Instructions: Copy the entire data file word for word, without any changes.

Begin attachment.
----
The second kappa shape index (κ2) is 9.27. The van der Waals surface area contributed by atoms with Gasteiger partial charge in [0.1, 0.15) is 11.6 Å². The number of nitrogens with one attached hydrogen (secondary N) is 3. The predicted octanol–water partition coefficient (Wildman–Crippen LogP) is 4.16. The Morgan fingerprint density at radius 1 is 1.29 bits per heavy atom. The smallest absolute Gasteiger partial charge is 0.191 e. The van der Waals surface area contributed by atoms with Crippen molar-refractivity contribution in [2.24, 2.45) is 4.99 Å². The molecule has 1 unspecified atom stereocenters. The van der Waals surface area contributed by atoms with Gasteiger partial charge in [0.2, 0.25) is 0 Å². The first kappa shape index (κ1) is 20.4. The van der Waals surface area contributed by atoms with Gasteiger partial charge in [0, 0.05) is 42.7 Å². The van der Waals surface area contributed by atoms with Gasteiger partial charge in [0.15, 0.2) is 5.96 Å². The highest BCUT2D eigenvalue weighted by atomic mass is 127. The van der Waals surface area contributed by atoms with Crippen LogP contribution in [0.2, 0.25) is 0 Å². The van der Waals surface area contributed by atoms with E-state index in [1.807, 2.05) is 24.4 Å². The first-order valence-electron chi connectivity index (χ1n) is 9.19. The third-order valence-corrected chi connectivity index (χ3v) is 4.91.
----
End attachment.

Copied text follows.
The second kappa shape index (κ2) is 9.27. The van der Waals surface area contributed by atoms with Gasteiger partial charge in [0.1, 0.15) is 11.6 Å². The number of nitrogens with one attached hydrogen (secondary N) is 3. The predicted octanol–water partition coefficient (Wildman–Crippen LogP) is 4.16. The Morgan fingerprint density at radius 1 is 1.29 bits per heavy atom. The smallest absolute Gasteiger partial charge is 0.191 e. The van der Waals surface area contributed by atoms with Crippen molar-refractivity contribution in [2.24, 2.45) is 4.99 Å². The molecule has 1 unspecified atom stereocenters. The van der Waals surface area contributed by atoms with Gasteiger partial charge in [0.2, 0.25) is 0 Å². The first kappa shape index (κ1) is 20.4. The van der Waals surface area contributed by atoms with Gasteiger partial charge in [0, 0.05) is 42.7 Å². The van der Waals surface area contributed by atoms with Gasteiger partial charge in [0.15, 0.2) is 5.96 Å². The highest BCUT2D eigenvalue weighted by atomic mass is 127. The van der Waals surface area contributed by atoms with Crippen LogP contribution in [0.2, 0.25) is 0 Å². The van der Waals surface area contributed by atoms with E-state index in [1.807, 2.05) is 24.4 Å². The first-order valence-electron chi connectivity index (χ1n) is 9.19. The third-order valence-corrected chi connectivity index (χ3v) is 4.91.